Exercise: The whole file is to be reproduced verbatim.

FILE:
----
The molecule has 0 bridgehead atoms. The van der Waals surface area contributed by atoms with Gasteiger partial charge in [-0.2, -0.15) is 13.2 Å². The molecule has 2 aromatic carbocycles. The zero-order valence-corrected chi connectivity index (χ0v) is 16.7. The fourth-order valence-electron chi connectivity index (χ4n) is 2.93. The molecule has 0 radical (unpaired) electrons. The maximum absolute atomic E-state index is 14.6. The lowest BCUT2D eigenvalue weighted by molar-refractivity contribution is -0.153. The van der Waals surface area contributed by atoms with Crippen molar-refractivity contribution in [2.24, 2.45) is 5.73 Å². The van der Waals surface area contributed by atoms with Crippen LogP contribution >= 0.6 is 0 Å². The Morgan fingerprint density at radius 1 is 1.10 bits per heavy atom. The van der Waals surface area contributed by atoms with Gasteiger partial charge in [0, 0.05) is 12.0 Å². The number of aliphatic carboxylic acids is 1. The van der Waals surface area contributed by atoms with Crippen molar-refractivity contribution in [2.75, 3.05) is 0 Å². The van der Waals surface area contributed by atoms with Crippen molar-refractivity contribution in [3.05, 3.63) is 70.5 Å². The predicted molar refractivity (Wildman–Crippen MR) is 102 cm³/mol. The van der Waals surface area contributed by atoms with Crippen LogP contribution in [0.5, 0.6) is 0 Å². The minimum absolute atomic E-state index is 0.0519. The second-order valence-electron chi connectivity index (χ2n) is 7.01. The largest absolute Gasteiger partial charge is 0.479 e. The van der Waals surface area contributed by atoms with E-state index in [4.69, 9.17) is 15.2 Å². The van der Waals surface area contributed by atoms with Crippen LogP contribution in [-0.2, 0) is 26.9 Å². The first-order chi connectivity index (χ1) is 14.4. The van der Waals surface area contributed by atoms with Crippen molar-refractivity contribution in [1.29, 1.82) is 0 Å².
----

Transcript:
The molecule has 0 bridgehead atoms. The van der Waals surface area contributed by atoms with Gasteiger partial charge in [-0.2, -0.15) is 13.2 Å². The molecule has 2 aromatic carbocycles. The zero-order valence-corrected chi connectivity index (χ0v) is 16.7. The fourth-order valence-electron chi connectivity index (χ4n) is 2.93. The molecule has 0 radical (unpaired) electrons. The maximum absolute atomic E-state index is 14.6. The lowest BCUT2D eigenvalue weighted by molar-refractivity contribution is -0.153. The van der Waals surface area contributed by atoms with Crippen molar-refractivity contribution in [2.24, 2.45) is 5.73 Å². The van der Waals surface area contributed by atoms with Crippen LogP contribution >= 0.6 is 0 Å². The Morgan fingerprint density at radius 1 is 1.10 bits per heavy atom. The van der Waals surface area contributed by atoms with Gasteiger partial charge in [0, 0.05) is 12.0 Å². The number of aliphatic carboxylic acids is 1. The van der Waals surface area contributed by atoms with Crippen molar-refractivity contribution in [2.75, 3.05) is 0 Å². The van der Waals surface area contributed by atoms with Crippen molar-refractivity contribution in [3.05, 3.63) is 70.5 Å². The predicted molar refractivity (Wildman–Crippen MR) is 102 cm³/mol. The van der Waals surface area contributed by atoms with Crippen LogP contribution in [0.5, 0.6) is 0 Å². The minimum absolute atomic E-state index is 0.0519. The second-order valence-electron chi connectivity index (χ2n) is 7.01. The largest absolute Gasteiger partial charge is 0.479 e. The van der Waals surface area contributed by atoms with E-state index in [4.69, 9.17) is 15.2 Å². The van der Waals surface area contributed by atoms with Crippen LogP contribution in [-0.2, 0) is 26.9 Å². The first-order chi connectivity index (χ1) is 14.4. The van der Waals surface area contributed by atoms with Crippen molar-refractivity contribution in [1.29, 1.82) is 0 Å².